The page we loaded earlier features a section entitled “What’s Next” further down and under this, a sub-section called “Build Your Sensor Code”. Here we are instructed to install:
- MPLAB X IDE 5.40 or later (download)
- MPLAB XC32 Compiler v2.41 or later (download)
- MPLAB Harmony v3 Configurator v3.41 or later (installed from within the IDE)
Having downloaded the IDE and C compiler, these were installed with the following commands:
$ tar xvf MPLABX-v5.40-linux-installer.tar $ sudo ./MPLABX-v5.40-linux-installer.sh $ chmod +x xc32-v2.50-full-install-linux-installer.run $ sudo ./xc32-v2.50-full-install-linux-installer.run
The default options were selected when prompted.
As noted on the start page, for comprehensive details see the Installation Guide.
If we have the board cabled via USB, upon starting MPLAB X IDE we are immediately greeted by the Kit Window and can see that our SAM-IoT WG has been detected. A balloon dialog also popped up to instruct us that two updates were available and so we selected to install these.
To install the MPLAB Harmony Configurator we navigated to Tools > Plugins and then selected this in the Available Plugins list, followed by Install. Our developer tools setup is now complete.
When we were earlier instructed to download the latest firmware, this ZIP file included not only the compiled binary HEX file, but the source code also. We can load the project into the IDE by selecting File > Open Project and the navigate to and selecting sam_d21_iot_wg.X.
At this point we can inspect the source code and navigate included libraries etc. If we wish to, make changes, select to build the project and program the board etc. As the name suggests, this is making use of the Google Cloud IoT Core platform to stream data from the sensors.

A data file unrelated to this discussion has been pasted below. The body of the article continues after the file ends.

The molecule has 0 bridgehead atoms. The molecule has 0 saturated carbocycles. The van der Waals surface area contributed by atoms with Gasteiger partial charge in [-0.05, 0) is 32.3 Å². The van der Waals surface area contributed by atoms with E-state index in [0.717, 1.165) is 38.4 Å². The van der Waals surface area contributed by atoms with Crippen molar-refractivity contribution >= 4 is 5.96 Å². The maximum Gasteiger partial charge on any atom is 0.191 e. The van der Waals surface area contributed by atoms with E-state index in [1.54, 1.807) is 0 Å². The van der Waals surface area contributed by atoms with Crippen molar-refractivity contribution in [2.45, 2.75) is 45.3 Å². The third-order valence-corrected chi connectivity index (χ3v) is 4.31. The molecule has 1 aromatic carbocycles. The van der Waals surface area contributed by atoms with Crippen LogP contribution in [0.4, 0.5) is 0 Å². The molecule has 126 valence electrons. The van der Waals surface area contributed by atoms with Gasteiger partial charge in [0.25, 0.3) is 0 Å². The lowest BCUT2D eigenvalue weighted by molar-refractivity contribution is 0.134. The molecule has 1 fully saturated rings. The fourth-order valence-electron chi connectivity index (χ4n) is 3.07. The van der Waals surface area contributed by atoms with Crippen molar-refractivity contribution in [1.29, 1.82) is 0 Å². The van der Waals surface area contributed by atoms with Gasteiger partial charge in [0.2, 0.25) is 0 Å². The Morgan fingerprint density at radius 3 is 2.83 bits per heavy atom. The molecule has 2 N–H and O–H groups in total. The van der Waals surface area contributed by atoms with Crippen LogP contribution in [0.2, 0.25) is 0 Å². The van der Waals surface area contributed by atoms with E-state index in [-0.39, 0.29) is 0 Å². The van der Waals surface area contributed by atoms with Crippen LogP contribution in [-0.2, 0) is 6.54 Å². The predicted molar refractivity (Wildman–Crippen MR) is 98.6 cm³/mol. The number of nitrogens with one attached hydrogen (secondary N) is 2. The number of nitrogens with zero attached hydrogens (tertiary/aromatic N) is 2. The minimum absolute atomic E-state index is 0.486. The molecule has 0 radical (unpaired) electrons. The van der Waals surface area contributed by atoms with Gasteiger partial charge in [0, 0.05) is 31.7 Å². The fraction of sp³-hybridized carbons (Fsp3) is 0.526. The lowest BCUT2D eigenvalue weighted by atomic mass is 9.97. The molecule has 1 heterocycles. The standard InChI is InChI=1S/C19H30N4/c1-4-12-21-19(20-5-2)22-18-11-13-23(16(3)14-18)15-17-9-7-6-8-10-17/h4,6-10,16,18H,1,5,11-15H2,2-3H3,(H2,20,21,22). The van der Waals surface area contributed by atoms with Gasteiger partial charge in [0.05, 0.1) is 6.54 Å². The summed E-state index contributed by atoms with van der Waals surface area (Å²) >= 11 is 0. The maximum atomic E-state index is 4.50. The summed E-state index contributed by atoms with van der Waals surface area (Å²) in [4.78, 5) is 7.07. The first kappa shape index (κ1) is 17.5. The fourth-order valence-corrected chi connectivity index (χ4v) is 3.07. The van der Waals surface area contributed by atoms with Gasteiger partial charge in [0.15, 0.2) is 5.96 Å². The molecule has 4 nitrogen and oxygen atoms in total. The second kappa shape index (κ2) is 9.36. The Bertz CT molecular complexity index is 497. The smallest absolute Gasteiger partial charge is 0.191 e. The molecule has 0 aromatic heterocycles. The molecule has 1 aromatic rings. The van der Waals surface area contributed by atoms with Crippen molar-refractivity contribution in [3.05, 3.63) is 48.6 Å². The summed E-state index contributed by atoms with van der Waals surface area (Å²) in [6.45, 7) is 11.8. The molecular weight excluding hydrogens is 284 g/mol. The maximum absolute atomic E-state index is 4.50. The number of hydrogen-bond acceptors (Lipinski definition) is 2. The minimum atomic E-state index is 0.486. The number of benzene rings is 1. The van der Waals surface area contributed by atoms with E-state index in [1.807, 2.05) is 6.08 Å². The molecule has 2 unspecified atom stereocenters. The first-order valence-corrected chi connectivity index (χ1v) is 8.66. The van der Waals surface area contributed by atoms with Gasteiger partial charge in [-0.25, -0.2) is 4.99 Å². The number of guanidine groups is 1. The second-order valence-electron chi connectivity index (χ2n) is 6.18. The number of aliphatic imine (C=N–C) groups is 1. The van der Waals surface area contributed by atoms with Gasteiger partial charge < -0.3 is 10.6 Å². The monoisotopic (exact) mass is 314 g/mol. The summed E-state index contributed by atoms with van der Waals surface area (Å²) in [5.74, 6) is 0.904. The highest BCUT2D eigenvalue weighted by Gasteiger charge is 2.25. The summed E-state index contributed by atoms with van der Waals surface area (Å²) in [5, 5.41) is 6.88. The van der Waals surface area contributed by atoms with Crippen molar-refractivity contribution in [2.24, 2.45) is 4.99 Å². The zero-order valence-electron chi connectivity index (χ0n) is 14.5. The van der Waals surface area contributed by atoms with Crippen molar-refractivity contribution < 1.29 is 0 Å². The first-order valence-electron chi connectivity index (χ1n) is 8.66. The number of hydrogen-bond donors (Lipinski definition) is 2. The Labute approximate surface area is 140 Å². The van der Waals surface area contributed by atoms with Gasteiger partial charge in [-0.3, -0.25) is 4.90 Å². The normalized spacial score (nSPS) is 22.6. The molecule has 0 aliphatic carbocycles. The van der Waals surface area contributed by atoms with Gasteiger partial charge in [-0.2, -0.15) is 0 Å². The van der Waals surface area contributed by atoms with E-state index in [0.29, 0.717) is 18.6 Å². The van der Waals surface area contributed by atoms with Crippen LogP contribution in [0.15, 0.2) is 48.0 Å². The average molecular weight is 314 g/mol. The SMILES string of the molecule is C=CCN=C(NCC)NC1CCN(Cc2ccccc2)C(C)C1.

We could use this example as a starting point and modify it to use different sensors which are attached via the headers, or perhaps to use a different cloud IoT service.
GCP and Firebase
The reason that we were able to get up and running so quickly and streaming sensor data from the out-of-the-box demo, was thanks to the application firmware being integrated with Google Cloud IoT Core — a secure device connection and management service — and Firebase, which provides a real-time database combined with a user interface hosting platform.
The provide example makes use of a sandbox environment for the out-of-the-box demo experience and if we wanted to customise the user interface, to present data in a different way and to add new devices and sensors etc., we would need to create an account on GCP. The example project is hosted on GitHub and the documentation provided with this takes us through the process of setting it up, registering device keys and updating the firmware etc.
The SAM-IoT WG is a neat board that provides everything you need — from hardware through software and to cloud services — to get up and running very quickly, prototyping IoT applications which are powered by a very capable low power ARM Cortex M0+ MCU.